Written Q&A to EU Commission – Suspension of GM MON810 maize cultivation in France

Question for written answer
to the Commission
Rule 130
Marc Tarabella (S&D)

25th August 2014

Subject:  Suspension of MON 810 genetically modified maize

On 1 August, the European Food Safety Authority (EFSA) issued an opinion dismissing the use by the French Government of the safeguard clause to ban the cultivation of MON 810 genetically modified maize in France. The EFSA concluded that, in view of the documents provided by France, there was no specific piece of scientific evidence in terms of risk to human or animal health or the environment that would justify the adoption of an emergency measure in respect of the cultivation of MON 810 genetically modified maize.

In Paris, the General Association of Maize Producers (AGPM), affiliated to the National Federation of Farmers’ Unions (FNSEA), has noted that the European Food Safety Authority has for the third time invalided the government’s argument invoking the risk of serious and irreversible damage to the environment.

1. Does the Commission intend to follow the EFSA’s opinion (given that it has not always done so in the past)?

2. What about the precautionary principle?

3. If the French Government continues to invoke the safeguard clause, might it take enforcement measures?

Answer given by Mr Borg on behalf of the Commission – 10th October 2014

1. Under currently applicable legislation, cultivation bans of maize MON 810 enacted by Member States must be justified by evidence demonstrating that the use of this product is likely to constitute a serious risk to health or to the environment (Article 34 of Regulation (EC) No 1829/2003). The Commission requested EFSA to examine the scientific elements provided by France to justify their MON810 cultivation ban, and EFSA concluded on 31 July 2014 that there is no specific scientific evidence that would support that emergency measure.

2. Provisions such as Article 34 of Regulation (EC) No 1829/2003 constitute an implementation of the precautionary principle into the GMO legislation. Against this background, it should be underlined that the application of the precautionary principle presupposes that, following an assessment of available information, the possibility of harmful effects on health or on the environment is identified, even if scientific uncertainty persists. This possibility has not been confirmed by EFSA in its scientific opinion.

3. The legal developments in France concerning the ban of the cultivation of maize MON 810 illustrate the need to provide in the legislation other ways to give Member States more flexibility in deciding on GMO cultivation on their territory. That is precisely the objective of the Cultivation proposal made by the Commission in 2010 and which is currently in second reading before the European Parliament and the Council.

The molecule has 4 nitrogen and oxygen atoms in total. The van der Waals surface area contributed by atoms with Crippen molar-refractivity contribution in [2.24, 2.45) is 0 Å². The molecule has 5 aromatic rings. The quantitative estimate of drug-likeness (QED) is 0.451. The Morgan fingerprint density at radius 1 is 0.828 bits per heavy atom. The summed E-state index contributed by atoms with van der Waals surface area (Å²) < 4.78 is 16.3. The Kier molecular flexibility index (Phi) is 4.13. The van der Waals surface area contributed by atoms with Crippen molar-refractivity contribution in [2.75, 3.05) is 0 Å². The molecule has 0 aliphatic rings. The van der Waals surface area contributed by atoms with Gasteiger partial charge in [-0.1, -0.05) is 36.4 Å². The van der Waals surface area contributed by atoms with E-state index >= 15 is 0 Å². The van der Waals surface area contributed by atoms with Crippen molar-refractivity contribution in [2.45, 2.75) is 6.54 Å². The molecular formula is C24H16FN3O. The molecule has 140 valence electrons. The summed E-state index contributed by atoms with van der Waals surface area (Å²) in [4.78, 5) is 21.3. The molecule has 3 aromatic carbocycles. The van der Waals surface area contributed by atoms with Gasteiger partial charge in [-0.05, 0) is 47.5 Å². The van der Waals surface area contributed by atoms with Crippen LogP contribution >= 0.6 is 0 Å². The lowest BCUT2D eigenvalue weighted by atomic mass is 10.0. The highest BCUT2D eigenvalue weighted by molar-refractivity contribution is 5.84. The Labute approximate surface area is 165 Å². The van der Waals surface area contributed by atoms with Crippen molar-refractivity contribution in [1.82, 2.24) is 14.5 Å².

(Source: European Parliament)

Food recall in EU – Week 36/2014

This week on the RASFF database (Rapid Alert System for Food and Feed) we have one recall from consumers in EU in the alert notifications:

– Pathogenic micro-organisms: Salmonella Typhimurium in dried ginger powder, following an official control on the market. Origin Spain, notified by Finland.

Between the information for follow-up notifications, we can find another recall from consumers:

– Pathogenic micro-organisms: Norovirus in frozen precooked mussels, following an official control on the market. Origin Spain, notified by Italy.

Between the alert notifications, followed by a withdrawal from the market of the product, we find:

– Pathogenic micro-organisms: Listeria Monocytogenes in frozen meat skewer, following company’s own check. Origin Austria, notified by Netherlands;

– Pathogenic micro-organisms: Salmonella in sweet peppers powder, following an official control on the market. Origin Spain, notified by Netherlands.

Amongst border rejections we have:

– aflatoxins in groundnuts from India (dispatched from Egypt), in shelled pistachios from Turkey and in raw shelled groundnuts from Brazil;

– poor temperature control of frozen tuna loins from Papua New Guinea;

– Salmonella anatum in frozen boneless beef tenderloin from Uruguay;

– Salmonella and carbendazim in paan leaves from India;

– attempt to illegally import paan leaves from Bangladesh and frozen bovine tongues from Brazil;

– thiophanate-methyl in sweet peppers from Turkey;

– unauthorised substance carbofuran in eggplants from the Dominican Republic;

– malathion in dried mung beans from Ethiopia;

– absence of health certificate(s) for dried oloyin beans from Nigeria;

– pyrimethanil, penconazole, iprodione, acetamiprid, tebuconazole, tetraconazole, indoxacarb, famoxadone, methoxyfenozide, difenoconazole, azoxystrobin, boscalid, myclobutanil, mandipropamid, pyraclostrobin and proquinazid in vine leaves in brine from Turkey.

For feed, we have a border rejection for spoilage of cotton seeds from Argentina infested with moulds and for Salmonella in dog chews.. In Germany we have also a seizure of maize from Serbia (via Netherlands), due to the presence of aflatoxins.

For food contact materials we have:

an information for attention notification, followed by a recall from consumers:

Migration of bis(2-ethylhexyl) terephthalate (DOTP) from lids of glass jars containing red chili paste, following company’s own check. Origin Thailand, notified by Finland, distributed also to Estonia;

an alert notification, followed by a withdrawal from the market:

– Migration of lead from porcelain plates, following a border control. Origin China (via Hong Kong), notified by Latvia, distributed also to Estonia and Lithuania.

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